In my last post, I talked about Patches of Fog being a symbol of depression. In this post, I’d like to share some things I learned which helped drive away the ‘fog’ of depression.
In Second Corinthians 12, the apostle Paul talks about a prayer request of his that was not granted (although many others were.) After pleading with God three times, he realized God had a reason for not granting this request. God told him, “My grace is sufficient for you, for my power is made perfect in weakness,” (verse 9.)
Although God had told me earlier that His “grace was sufficient” for me, I didn’t access that grace when I went through my darkest time. I felt like God had abandoned me, so I had underlying attitudes of rebellion, self-righteousness, and resentment. When I finally confessed these (“laid them out in the sun”), He forgave me and cleansed me of these attitudes.
God sent His sunshine through other Christians, as well. They prayed and talked with me—when I sought them out. I could feel His light and warmth driving away the fog as I attended worship services, sang praises, prayed, read my Bible, and listened to Christian music. The sun couldn’t shine on me if I hid in a cubby hole. I needed to get out into the sunshine to let it warm me and lighten my heart.
Some fog seemed endless. However, God works in fog as well as in light. The Psalmist mentions God riding on the clouds. Perhaps I needed to experience the ‘fog’ of depression in order to be motivated to call out to God. When I called to Him in my distress, God delivered me and began to work out His loving purpose in me.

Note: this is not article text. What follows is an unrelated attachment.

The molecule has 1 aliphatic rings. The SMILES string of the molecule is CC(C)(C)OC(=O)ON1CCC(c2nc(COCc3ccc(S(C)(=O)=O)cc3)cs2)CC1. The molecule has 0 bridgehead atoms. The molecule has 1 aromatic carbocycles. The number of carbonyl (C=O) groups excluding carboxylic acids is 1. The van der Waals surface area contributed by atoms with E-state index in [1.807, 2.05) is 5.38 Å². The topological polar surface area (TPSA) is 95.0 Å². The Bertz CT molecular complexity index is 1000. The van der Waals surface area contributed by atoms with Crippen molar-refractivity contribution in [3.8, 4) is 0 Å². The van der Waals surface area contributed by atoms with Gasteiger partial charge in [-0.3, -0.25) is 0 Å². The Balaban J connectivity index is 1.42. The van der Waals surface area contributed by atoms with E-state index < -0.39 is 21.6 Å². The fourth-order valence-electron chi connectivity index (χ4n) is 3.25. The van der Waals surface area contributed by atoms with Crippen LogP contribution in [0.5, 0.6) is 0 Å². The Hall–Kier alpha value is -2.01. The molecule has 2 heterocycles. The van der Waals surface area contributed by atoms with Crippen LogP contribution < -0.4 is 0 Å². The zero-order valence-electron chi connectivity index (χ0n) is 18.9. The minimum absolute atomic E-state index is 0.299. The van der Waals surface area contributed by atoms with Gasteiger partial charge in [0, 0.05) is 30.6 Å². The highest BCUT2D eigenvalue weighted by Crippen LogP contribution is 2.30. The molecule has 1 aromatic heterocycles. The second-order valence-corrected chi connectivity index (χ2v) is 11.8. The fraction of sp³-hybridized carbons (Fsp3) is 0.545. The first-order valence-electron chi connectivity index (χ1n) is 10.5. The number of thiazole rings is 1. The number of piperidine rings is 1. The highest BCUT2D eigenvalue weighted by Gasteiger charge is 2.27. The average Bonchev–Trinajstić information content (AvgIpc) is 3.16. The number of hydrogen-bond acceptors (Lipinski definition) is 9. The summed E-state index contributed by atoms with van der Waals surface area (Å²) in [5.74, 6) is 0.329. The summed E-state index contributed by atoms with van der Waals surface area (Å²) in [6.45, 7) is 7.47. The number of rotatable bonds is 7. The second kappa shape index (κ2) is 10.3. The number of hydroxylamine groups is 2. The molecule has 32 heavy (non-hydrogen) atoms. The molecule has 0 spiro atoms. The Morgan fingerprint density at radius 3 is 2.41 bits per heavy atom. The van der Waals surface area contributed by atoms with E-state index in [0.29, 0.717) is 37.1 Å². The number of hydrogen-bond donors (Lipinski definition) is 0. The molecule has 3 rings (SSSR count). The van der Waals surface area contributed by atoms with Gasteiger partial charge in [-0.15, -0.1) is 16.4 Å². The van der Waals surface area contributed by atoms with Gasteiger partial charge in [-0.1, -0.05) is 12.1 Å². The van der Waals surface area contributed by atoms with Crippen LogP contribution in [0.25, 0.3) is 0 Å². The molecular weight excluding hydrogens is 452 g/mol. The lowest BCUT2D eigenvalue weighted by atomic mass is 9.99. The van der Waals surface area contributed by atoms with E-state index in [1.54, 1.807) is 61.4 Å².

The Psalmist says, “The LORD does whatever pleases him, in the heavens and on the earth, …. He makes clouds rise from the ends of the earth; he sends lightning with the rain and brings out the wind from his storehouses,” (Psalm 135:6-7, NIV).
These verses say to me, “When your world is coming to an end, God is the one who makes it foggy and scary and bitterly cold.” Why would He do this? He must have a good reason. I came to realize I’d been clinging to some idols. Other people, my emotional needs, my natural desire to be loved and appreciated, had become more important to me than obedience to God. He knows it is best for us to worship Him alone. It took a storm to rip me away from idols to which I had clung.
Jesus came to me in my cloud of depression and confusion, warming my emotions with reassurances of love. This ‘Sonlight’ gradually broke my fog into patches and drove it away. Now, if I hit a patch of confusion or depression, I turn to God, exposing my heart to his Son’s light through his Word, prayer, worship, or Christian fellowship. Soon the fog is gone. “Patches of fog won’t hold up under sun;” they disappear.
This shows how living in an intimate relationship with God can help a person live more joyously, specifically to help one overcome depression.
This post was edited from an article previously published in Foursquare World Advance, Pentecostal Messenger, Seek, Evangel, and The Vision.
Copyright, Judith Vander Wege